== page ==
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In my limited experience in a primarily undergraduate, small private university context (I need an acronym of sorts, there’s too much going on) we mostly use doctor and professor interchangeably but:

  • my institution historically had many Master’s level faculty and so they are always referred to as professor
  • some faculty with PhDs prefer to be called doctor instead of professor, just to make the distinction
  • I get called all kinds of things by students: “doc”, my last name only, my first name only, “Mr.”, etc. I’m personally not offended by it, especially as I teach a lot of freshmen, but some of my colleagues are more sensitive about it.

In a professional setting (conference, seminar, panel, email, etc.) I like having “doctor” in the intro but after that I find it a bit weird.

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This discussion brings to mind Harvard University dropping the “Master” in academic titles because of its slave history. For example, “House Master”, one in charge of a residential hall, will become known as faculty deans. However, the university said that it will not affect other uses of “master” in graduate degrees at the master’s level.

I understand the need for sensitivity. But one wonders where the lines are to be drawn.

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I think it’s appropriate when emailing or perhaps meeting a PhD academic for the first time to address them as doctor. After that it depends on cultural preferences. Also appropriate when introducing a speaker in a non-academic context (in an academic context the doctorate is easily inferred from someone’s academic position), at least if they are speaking on something related to their field of expertise. Perhaps particularly important in the media, I agree with the blog posted on that.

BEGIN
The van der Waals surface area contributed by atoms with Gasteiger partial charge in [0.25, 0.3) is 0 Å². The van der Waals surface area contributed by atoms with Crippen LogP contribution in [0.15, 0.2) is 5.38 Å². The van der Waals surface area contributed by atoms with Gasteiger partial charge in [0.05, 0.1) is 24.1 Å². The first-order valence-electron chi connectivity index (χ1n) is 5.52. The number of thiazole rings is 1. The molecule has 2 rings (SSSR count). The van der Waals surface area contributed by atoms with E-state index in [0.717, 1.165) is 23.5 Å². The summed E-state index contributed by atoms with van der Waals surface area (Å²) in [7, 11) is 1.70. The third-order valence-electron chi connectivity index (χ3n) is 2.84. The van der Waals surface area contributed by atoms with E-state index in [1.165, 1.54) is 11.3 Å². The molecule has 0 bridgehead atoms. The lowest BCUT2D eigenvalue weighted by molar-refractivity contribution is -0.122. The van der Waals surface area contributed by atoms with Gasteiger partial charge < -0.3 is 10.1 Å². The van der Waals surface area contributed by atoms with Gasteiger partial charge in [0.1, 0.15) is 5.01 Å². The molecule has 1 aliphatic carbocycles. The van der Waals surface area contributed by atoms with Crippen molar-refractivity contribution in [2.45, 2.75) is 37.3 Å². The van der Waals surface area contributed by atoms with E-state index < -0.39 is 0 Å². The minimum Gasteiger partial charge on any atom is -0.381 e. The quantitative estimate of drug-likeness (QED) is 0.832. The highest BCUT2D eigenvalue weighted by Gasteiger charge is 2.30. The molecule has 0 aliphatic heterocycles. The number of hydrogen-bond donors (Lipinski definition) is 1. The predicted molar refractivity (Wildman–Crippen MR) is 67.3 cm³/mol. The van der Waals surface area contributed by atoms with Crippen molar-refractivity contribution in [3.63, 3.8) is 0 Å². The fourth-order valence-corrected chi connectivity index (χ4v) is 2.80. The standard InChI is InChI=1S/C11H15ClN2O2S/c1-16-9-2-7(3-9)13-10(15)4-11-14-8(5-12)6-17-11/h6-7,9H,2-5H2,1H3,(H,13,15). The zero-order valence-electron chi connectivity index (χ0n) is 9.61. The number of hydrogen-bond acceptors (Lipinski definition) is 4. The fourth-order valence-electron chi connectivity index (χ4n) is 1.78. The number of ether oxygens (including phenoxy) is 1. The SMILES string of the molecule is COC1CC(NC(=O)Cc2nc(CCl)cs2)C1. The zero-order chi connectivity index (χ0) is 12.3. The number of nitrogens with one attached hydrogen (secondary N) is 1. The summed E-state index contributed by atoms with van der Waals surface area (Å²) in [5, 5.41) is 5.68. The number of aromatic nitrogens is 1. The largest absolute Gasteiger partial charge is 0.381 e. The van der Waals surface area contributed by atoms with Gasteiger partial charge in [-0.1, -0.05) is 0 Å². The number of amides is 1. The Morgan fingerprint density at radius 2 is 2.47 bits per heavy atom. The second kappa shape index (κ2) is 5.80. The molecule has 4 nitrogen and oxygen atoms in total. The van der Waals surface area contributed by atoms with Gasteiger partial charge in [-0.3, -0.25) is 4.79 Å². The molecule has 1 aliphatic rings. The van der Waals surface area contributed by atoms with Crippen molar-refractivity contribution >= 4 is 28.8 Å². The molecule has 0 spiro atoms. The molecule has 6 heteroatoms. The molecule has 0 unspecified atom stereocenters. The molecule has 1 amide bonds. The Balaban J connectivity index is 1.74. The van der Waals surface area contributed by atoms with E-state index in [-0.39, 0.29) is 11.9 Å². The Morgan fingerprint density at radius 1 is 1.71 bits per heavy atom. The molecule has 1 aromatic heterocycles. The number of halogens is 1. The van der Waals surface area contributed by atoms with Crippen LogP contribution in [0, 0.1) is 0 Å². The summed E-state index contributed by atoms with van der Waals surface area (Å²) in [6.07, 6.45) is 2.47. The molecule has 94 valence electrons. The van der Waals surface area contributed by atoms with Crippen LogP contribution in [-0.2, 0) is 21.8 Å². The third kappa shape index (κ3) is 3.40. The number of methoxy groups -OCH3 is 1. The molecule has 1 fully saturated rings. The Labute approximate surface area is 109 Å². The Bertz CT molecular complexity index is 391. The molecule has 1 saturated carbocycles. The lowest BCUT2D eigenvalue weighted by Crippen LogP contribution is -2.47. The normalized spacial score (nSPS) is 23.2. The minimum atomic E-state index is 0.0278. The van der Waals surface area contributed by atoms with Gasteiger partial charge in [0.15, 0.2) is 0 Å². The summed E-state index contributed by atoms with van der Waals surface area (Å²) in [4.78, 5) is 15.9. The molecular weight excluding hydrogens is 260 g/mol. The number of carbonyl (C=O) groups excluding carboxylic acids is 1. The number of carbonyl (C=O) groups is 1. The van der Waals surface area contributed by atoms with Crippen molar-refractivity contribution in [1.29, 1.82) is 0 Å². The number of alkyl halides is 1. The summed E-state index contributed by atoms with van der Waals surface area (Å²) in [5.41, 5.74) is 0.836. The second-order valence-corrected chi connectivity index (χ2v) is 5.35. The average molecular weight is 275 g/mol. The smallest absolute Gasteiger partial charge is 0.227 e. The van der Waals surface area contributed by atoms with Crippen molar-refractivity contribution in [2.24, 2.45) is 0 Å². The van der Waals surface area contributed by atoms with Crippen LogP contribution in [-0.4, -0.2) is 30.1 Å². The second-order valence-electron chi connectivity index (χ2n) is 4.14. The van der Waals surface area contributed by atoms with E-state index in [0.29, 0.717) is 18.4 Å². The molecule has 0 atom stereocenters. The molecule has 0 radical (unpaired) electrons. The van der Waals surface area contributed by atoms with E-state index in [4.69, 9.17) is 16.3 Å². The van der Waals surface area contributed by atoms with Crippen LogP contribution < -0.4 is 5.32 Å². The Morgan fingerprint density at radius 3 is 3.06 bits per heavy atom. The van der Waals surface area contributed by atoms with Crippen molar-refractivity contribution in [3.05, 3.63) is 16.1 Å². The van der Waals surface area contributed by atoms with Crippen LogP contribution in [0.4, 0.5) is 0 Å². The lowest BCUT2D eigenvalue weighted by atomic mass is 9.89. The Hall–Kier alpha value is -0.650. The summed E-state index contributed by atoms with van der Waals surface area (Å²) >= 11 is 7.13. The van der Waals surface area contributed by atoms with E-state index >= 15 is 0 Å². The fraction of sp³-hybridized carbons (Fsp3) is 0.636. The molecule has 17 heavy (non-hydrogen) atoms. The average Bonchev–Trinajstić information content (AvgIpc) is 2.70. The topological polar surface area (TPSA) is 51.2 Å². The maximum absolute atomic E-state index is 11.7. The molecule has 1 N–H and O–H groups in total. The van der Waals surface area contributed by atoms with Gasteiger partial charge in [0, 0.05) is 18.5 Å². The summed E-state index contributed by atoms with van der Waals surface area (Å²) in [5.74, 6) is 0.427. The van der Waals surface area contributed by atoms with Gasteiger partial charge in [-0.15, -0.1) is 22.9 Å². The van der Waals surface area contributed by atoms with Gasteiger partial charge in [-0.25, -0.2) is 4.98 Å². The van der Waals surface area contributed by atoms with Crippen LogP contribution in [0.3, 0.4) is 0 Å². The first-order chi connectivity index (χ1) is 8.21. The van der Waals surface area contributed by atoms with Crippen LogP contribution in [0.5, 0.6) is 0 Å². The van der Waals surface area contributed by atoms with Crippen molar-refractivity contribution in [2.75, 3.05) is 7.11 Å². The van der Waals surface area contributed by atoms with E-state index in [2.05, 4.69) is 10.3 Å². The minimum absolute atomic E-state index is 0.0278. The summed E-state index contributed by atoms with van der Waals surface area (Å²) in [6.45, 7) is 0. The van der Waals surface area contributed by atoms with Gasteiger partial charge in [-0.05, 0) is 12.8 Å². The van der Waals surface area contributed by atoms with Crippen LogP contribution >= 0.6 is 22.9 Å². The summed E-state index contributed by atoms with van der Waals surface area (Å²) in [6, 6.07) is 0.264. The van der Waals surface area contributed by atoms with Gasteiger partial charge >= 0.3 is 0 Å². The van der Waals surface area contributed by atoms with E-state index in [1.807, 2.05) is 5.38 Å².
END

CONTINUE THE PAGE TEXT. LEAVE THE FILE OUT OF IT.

I find in Christian circles that there are many people quite precious about being called doctor when their doctorate is honorary or otherwise of dubious quality - an interesting phenomenon. I also find that particularly in church circles people often overstate/upgrade the academic rank those (typically older men) they admire, whereas for my sympathies to evolution and/or my relative youth I find my genuine expertise tends to be downplayed.

PhDs have at least as much claim to the title Dr as MDs do - the MD is an historically late development. The (common) idea that MDs deserve the title ‘doctor’ more I find rather implausible, and even a bit offensive, outside of a health context.

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The biggest “problem” that I ever had, was with a former student. She later became an instructor in our department, so she was now a colleague. She kept calling me “Doctor” instead of using a first name. I tried to persuade her to be less formal, but I guess that was psychologically difficult for her.